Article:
It's game time
Did you play new Mac games this year? If not, you missed out on some truly great, inventive, and exciting releases. While it’s still true that Macs don’t get quite as many games as Windows PC, or always as quickly, the release flow has improved steadily in recent years and we’re getting a nice mix of AAA heavy-hitters and a lot of the top indie games.
Our monthly Mac games release column aims to put the latest and greatest titles on your radar, but if you haven’t kept close tabs on Steam, the Mac App Store, or other storefronts this year, consider this a cheat sheet: The 20 most intriguing Mac games from 2015. Give these a look, grab whatever strikes your interest, and stay tuned for more Mac gaming coverage in 2016.
EA’s seminal SimCity franchise has taken some frustrating turns in recent years, but Cities: Skylines ($30)—from Paradox and Colossal Order—finally delivers the modern urban building sim that fans have been craving. And it goes big: Scale might be its strongest and more impressive asset, letting you concoct expansive, realistic, and functional cities that you then have the pleasure (and challenge) of maintaining.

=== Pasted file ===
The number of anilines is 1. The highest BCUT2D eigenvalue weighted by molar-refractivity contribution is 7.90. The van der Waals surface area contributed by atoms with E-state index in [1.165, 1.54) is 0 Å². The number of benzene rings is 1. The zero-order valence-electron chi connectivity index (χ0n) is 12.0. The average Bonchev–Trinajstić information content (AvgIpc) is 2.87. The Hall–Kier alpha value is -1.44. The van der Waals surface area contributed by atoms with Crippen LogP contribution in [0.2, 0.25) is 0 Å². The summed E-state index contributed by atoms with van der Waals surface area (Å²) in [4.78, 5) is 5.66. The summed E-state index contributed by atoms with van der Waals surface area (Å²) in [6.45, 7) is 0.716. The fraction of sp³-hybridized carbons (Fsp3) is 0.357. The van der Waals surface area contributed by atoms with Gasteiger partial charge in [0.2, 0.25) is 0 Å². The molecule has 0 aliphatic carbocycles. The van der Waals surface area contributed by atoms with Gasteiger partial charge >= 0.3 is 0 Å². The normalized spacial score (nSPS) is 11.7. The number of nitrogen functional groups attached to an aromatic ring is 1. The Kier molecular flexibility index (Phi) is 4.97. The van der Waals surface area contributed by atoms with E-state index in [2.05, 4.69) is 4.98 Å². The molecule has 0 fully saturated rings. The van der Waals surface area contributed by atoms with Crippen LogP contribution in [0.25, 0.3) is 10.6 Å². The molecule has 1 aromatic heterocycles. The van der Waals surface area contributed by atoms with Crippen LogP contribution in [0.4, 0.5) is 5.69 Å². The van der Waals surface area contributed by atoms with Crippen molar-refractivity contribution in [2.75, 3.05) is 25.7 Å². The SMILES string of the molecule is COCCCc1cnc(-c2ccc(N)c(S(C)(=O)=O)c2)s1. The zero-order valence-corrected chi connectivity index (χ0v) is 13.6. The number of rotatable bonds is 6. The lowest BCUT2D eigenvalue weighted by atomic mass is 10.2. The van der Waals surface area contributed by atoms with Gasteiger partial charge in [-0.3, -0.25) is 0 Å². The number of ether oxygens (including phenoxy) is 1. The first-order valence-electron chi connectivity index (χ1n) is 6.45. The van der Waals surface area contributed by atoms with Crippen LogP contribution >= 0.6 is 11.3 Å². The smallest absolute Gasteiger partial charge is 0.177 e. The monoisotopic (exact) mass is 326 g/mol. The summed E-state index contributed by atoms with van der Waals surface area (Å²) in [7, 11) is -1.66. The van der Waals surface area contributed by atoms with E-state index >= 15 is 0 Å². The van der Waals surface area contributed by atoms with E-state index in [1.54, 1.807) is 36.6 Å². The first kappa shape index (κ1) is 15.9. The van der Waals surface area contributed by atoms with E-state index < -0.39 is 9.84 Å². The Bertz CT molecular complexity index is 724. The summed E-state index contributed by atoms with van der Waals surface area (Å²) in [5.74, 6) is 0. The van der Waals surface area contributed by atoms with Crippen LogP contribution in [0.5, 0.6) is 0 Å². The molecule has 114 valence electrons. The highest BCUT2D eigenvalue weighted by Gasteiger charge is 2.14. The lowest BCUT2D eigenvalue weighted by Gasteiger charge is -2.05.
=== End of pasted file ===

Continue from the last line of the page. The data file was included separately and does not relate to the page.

While the scope can be massive, Cities: Skylines thankfully also lets you dig into the nitty gritty of maintaining your metropolis, letting you tweak and enhance on the micro scale to improve city efficiency and resident happiness. And it has mod support, too, with a vibrant community of fans adding all sorts of entertaining content.
StarCraft II: Legacy of the Void
Blizzard’s beloved real-time strategy series made a return trip to the Mac this fall with StarCraft II: Legacy of the Void ($40), the third part of the trilogy-within-a-sequel. It’s a standalone expansion—although seriously, play the prior entries first—that shines a light on the Protoss race of creatures, with the storytelling praised as some of the finest seen within the series to date.